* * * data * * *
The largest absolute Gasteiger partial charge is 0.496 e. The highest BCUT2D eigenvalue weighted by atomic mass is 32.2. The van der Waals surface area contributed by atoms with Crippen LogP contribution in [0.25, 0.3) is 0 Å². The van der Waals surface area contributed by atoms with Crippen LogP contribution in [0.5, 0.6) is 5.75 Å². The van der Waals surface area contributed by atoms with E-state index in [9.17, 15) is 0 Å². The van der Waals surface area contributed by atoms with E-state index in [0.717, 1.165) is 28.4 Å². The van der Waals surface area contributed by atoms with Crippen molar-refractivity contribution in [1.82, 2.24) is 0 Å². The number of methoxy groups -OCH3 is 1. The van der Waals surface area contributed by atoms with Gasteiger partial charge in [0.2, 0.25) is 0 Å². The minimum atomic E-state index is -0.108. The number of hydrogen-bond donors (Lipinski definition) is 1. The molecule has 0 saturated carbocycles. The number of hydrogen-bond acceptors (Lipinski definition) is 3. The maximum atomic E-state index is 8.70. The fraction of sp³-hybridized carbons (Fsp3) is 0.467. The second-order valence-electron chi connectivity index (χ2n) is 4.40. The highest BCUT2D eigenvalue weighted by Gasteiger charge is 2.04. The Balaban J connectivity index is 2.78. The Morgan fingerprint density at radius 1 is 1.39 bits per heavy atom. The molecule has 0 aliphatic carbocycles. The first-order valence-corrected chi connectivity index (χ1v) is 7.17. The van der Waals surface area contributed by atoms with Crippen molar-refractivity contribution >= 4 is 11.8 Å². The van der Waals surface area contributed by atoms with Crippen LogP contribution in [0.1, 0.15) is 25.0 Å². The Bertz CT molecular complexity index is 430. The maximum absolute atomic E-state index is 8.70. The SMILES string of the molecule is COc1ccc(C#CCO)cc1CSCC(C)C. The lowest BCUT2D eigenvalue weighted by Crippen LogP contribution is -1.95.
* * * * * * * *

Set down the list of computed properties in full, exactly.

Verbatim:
The largest absolute Gasteiger partial charge is 0.496 e. The highest BCUT2D eigenvalue weighted by atomic mass is 32.2. The van der Waals surface area contributed by atoms with Crippen LogP contribution in [0.25, 0.3) is 0 Å². The van der Waals surface area contributed by atoms with Crippen LogP contribution in [0.5, 0.6) is 5.75 Å². The van der Waals surface area contributed by atoms with E-state index in [9.17, 15) is 0 Å². The van der Waals surface area contributed by atoms with E-state index in [0.717, 1.165) is 28.4 Å². The van der Waals surface area contributed by atoms with Crippen molar-refractivity contribution in [1.82, 2.24) is 0 Å². The number of methoxy groups -OCH3 is 1. The van der Waals surface area contributed by atoms with Gasteiger partial charge in [0.2, 0.25) is 0 Å². The minimum atomic E-state index is -0.108. The number of hydrogen-bond donors (Lipinski definition) is 1. The molecule has 0 saturated carbocycles. The number of hydrogen-bond acceptors (Lipinski definition) is 3. The maximum atomic E-state index is 8.70. The fraction of sp³-hybridized carbons (Fsp3) is 0.467. The second-order valence-electron chi connectivity index (χ2n) is 4.40. The highest BCUT2D eigenvalue weighted by Gasteiger charge is 2.04. The Balaban J connectivity index is 2.78. The Morgan fingerprint density at radius 1 is 1.39 bits per heavy atom. The molecule has 0 aliphatic carbocycles. The first-order valence-corrected chi connectivity index (χ1v) is 7.17. The van der Waals surface area contributed by atoms with Crippen molar-refractivity contribution >= 4 is 11.8 Å². The van der Waals surface area contributed by atoms with Crippen LogP contribution in [0.1, 0.15) is 25.0 Å². The Bertz CT molecular complexity index is 430. The maximum absolute atomic E-state index is 8.70. The SMILES string of the molecule is COc1ccc(C#CCO)cc1CSCC(C)C. The lowest BCUT2D eigenvalue weighted by Crippen LogP contribution is -1.95.